Reputedly, Palladius (who established three churches in the County Wicklow region) arrived in Ireland in 431. Chris Lawlor, An Irish village: Dunlavin, County Wicklow (Naas, 2011), p. 21. Reputedly, Patrick arrived in 432, but the actual date has been questioned. See, for example, Eoin Neeson, The book of Irish saints (Cork, 1967), p. 62 and Mary Ryan Darcy, The saints of Ireland (St. Paul, 1974; 3rd ed., 1985), p. 9. Despite a lack of clarity regarding the date of Patrick’s arrival, there is no doubt that a process of Irish Christianisation was underway from the mid fifth century onwards.
 Many innovations, such as the Cluniac Reformation and the establishment of new orders such as the Carthusians and Cistercians had occurred within the Church on the continent and in England. Native reformers such as Celcius and Malachy of Armagh were slowly changing the Irish institution from within, but the Irish Church was still perceived as backward by the Normans. Change swiftly followed the Norman invasion, and the decrees issued at the synod of Cashel (1172) abandoned the independent Gaelic Irish Church in favour of alignment with Rome, as Ireland was to have a papal legate. The native liturgies were abandoned, and the liturgy of the English Church was adopted. However, in practice, little change occurred in regions where Norman influence had not yet penetrated. R. B. MacCarthy, Ancient and modern: a short history of the Church of Ireland (Dublin, 1995), p. 22. See also http://www.irishchristian.net/history/Irish.html (visited on 4 April 2013)
 Claude Chavasse, The story of Baltinglass (Kilkenny, 1970), pp 10-1.
 Ibid, p. 22.
 Canice Mooney, The Church in Gaelic Ireland: thirteenth to fifteenth centuries (Dublin, 1969), p. 1.
 Peter O’Dwyer, ‘Irish medieval spirituality’, Michael Maher (ed), Irish spirituality (Dublin, 1981), p. 58
 Ibid, pp 3-4. Part of Glendalough diocese was also controlled by another Gaelic clan, the O’Tooles.
 Ibid, p. 53.
 Lydon, ‘Medieval Wicklow: A Land of War’, p. 173. Also Emmett O’Byrne, ‘A divided loyalty: the MacMurroughs, the Irish of Leinster and the Crown of England 1340-1420’, Thomas McGrath (ed), Carlow history and society (Dublin, 2008), p. 274. Freynestown was adjacent to the modern village of Dunlavin in west Wicklow. The old civil parish of Freynestown covered a much larger area than the present townland of the same name. Otothel refers to O’Toole.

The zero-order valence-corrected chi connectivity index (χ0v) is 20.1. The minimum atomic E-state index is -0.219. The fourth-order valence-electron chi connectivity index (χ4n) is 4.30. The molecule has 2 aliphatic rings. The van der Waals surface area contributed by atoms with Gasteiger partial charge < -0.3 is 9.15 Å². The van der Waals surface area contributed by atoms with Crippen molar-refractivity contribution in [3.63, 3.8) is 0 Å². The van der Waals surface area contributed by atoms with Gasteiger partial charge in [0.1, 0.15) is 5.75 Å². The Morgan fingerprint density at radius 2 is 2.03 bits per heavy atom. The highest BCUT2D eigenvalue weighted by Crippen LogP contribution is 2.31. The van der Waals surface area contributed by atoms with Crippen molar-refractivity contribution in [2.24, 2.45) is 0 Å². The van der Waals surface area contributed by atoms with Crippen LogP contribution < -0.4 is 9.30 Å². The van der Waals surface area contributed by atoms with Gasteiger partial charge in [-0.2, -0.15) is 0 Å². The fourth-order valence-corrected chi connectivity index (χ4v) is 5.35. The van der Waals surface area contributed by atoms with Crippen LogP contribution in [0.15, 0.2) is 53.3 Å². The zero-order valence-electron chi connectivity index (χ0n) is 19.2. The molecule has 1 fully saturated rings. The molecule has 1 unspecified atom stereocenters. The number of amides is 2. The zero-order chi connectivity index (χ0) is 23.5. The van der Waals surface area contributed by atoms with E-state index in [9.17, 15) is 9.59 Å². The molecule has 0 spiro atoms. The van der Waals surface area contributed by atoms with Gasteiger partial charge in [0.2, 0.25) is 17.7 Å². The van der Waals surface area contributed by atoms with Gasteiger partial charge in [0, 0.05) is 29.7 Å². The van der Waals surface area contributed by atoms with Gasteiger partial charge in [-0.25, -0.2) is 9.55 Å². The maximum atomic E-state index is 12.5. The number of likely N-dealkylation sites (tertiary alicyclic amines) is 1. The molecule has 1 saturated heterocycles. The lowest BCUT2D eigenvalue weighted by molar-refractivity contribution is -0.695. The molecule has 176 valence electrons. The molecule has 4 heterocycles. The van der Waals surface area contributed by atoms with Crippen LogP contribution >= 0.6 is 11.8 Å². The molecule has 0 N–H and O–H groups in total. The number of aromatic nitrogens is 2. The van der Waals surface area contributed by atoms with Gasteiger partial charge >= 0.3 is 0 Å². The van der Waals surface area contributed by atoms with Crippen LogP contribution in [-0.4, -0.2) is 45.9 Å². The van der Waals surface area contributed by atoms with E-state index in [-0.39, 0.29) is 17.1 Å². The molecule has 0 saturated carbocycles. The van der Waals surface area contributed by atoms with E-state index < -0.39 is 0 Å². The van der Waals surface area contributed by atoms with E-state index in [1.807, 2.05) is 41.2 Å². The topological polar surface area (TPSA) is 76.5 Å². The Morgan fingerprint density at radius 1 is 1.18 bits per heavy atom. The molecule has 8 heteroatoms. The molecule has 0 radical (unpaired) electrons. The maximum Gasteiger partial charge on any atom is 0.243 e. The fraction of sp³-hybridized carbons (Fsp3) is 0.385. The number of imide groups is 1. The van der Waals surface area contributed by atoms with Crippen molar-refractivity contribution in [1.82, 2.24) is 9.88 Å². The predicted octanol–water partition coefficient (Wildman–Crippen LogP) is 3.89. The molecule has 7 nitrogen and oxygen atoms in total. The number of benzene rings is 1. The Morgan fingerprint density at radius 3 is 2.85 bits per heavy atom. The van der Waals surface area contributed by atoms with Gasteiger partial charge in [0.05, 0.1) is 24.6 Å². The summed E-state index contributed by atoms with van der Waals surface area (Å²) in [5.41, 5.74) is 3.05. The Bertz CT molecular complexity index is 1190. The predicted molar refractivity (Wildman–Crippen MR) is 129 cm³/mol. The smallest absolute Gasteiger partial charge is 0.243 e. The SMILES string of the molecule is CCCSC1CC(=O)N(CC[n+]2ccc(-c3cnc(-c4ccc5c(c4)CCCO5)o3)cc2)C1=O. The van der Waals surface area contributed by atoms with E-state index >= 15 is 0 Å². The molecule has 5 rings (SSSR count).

Katherine Walsh, A fourteenth-century scholar and primate: Richard FitzRalph in Oxford, Avignon and Armagh (Oxford, 1981), p. 290. The comment related to one of the reasons why Ireland was the Christian country that sent the largest number of souls to hell!
 A. J. Otway-Ruthven, A history of medieval Ireland (London, 1968), p. 130.
 Art Cosgrove, ‘The medieval period’, Réamonn Ó Muirí (ed), Irish Church history today (Armagh, 1990), p. 15.
 For an insightful perspective, see J. A. Watt, ‘Ecclesia inter Anglicos et inter Hibernicos: confrontation and coexistence in the medieval diocese and province of Armagh’, James Lydon (ed), The English in medieval Ireland (Dublin, 1984), pp 46-64.
 Tudor monarchs exercised ceaseless vigilance in Ireland during the century, but this drained English resources significantly. Christopher Morris, The Tudors (Glasgow, 1955; 14th ed., 1978), p. 23.
 J. J. Scarisbrick, Henry VIII (London, 1968), pp 420-2. The text of the Act of Supremacy read:
Albeit, the King’s Majesty justly and rightfully is and oweth to be the supreme head of the Church of England, and so is recognised by the clergy of this realm in their Convocations; yet nevertheless for corroboration and confirmation thereof, and for increase of virtue in Christ’s religion within this realm of England, and to repress and extirp all errors, heresies and other enormities and abuses heretofore used in the same, Be it enacted by authority of this present Parliament that the King our sovereign lord, his heirs and successors kings of this realm, shall be taken, accepted and reputed the only supreme head in earth of the Church of England called Anglicana Ecclesia, and shall have and enjoy annexed and united to the imperial crown of this realm as well the title and style thereof, as all honours, dignities, preeminences, jurisdictions, privileges, authorities, immunities, profits and commodities, to the said dignity of supreme head of the same Church belonging and appertaining. And that our said sovereign lord, his heirs and successors kings of this realm, shall have full power and authority from time to time to visit, repress, redress, reform, order, correct, restrain and amend all such errors, heresies, abuses, offences, contempts and enormities, whatsoever they be, which by any manner spiritual authority or jurisdiction ought or may lawfully be reformed, repressed, ordered, redressed corrected, restrained or amended, most to the pleasure of Almighty God, the increase of virtue in Christ’s religion, and for the conservation of the peace, unity and tranquillity of this realm: any usage, custom, foreign laws, foreign authority, prescription or any other thing or things to the contrary hereof notwithstanding.